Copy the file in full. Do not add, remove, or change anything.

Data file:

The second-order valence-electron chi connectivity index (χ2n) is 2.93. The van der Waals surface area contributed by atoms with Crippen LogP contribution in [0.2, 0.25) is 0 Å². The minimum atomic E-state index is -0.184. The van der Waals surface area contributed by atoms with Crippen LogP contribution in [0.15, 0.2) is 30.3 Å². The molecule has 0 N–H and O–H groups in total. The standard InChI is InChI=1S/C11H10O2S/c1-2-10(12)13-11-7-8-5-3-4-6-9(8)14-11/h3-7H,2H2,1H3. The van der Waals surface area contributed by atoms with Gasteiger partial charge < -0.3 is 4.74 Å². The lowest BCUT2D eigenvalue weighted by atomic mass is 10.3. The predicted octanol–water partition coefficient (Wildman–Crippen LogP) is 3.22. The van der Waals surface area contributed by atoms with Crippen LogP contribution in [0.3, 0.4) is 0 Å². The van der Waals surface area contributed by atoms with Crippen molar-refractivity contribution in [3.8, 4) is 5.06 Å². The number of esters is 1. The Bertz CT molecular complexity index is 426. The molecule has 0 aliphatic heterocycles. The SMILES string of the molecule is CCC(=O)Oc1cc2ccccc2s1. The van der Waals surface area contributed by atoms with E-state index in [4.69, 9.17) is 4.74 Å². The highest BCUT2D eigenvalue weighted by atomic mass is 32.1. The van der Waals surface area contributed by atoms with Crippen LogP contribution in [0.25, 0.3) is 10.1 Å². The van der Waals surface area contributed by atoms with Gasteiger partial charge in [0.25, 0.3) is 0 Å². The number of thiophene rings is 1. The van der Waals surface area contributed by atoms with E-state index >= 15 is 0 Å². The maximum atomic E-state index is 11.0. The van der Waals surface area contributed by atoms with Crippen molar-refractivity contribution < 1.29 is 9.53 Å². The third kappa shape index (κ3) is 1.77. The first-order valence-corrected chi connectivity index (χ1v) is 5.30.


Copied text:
The second-order valence-electron chi connectivity index (χ2n) is 2.93. The van der Waals surface area contributed by atoms with Crippen LogP contribution in [0.2, 0.25) is 0 Å². The minimum atomic E-state index is -0.184. The van der Waals surface area contributed by atoms with Crippen LogP contribution in [0.15, 0.2) is 30.3 Å². The molecule has 0 N–H and O–H groups in total. The standard InChI is InChI=1S/C11H10O2S/c1-2-10(12)13-11-7-8-5-3-4-6-9(8)14-11/h3-7H,2H2,1H3. The van der Waals surface area contributed by atoms with Gasteiger partial charge < -0.3 is 4.74 Å². The lowest BCUT2D eigenvalue weighted by atomic mass is 10.3. The predicted octanol–water partition coefficient (Wildman–Crippen LogP) is 3.22. The van der Waals surface area contributed by atoms with Crippen LogP contribution in [0.3, 0.4) is 0 Å². The van der Waals surface area contributed by atoms with Crippen molar-refractivity contribution in [3.8, 4) is 5.06 Å². The number of esters is 1. The Bertz CT molecular complexity index is 426. The molecule has 0 aliphatic heterocycles. The SMILES string of the molecule is CCC(=O)Oc1cc2ccccc2s1. The van der Waals surface area contributed by atoms with E-state index in [4.69, 9.17) is 4.74 Å². The highest BCUT2D eigenvalue weighted by atomic mass is 32.1. The van der Waals surface area contributed by atoms with Crippen LogP contribution in [0.25, 0.3) is 10.1 Å². The van der Waals surface area contributed by atoms with Gasteiger partial charge in [0.25, 0.3) is 0 Å². The number of thiophene rings is 1. The van der Waals surface area contributed by atoms with E-state index >= 15 is 0 Å². The maximum atomic E-state index is 11.0. The van der Waals surface area contributed by atoms with Crippen molar-refractivity contribution < 1.29 is 9.53 Å². The third kappa shape index (κ3) is 1.77. The first-order valence-corrected chi connectivity index (χ1v) is 5.30.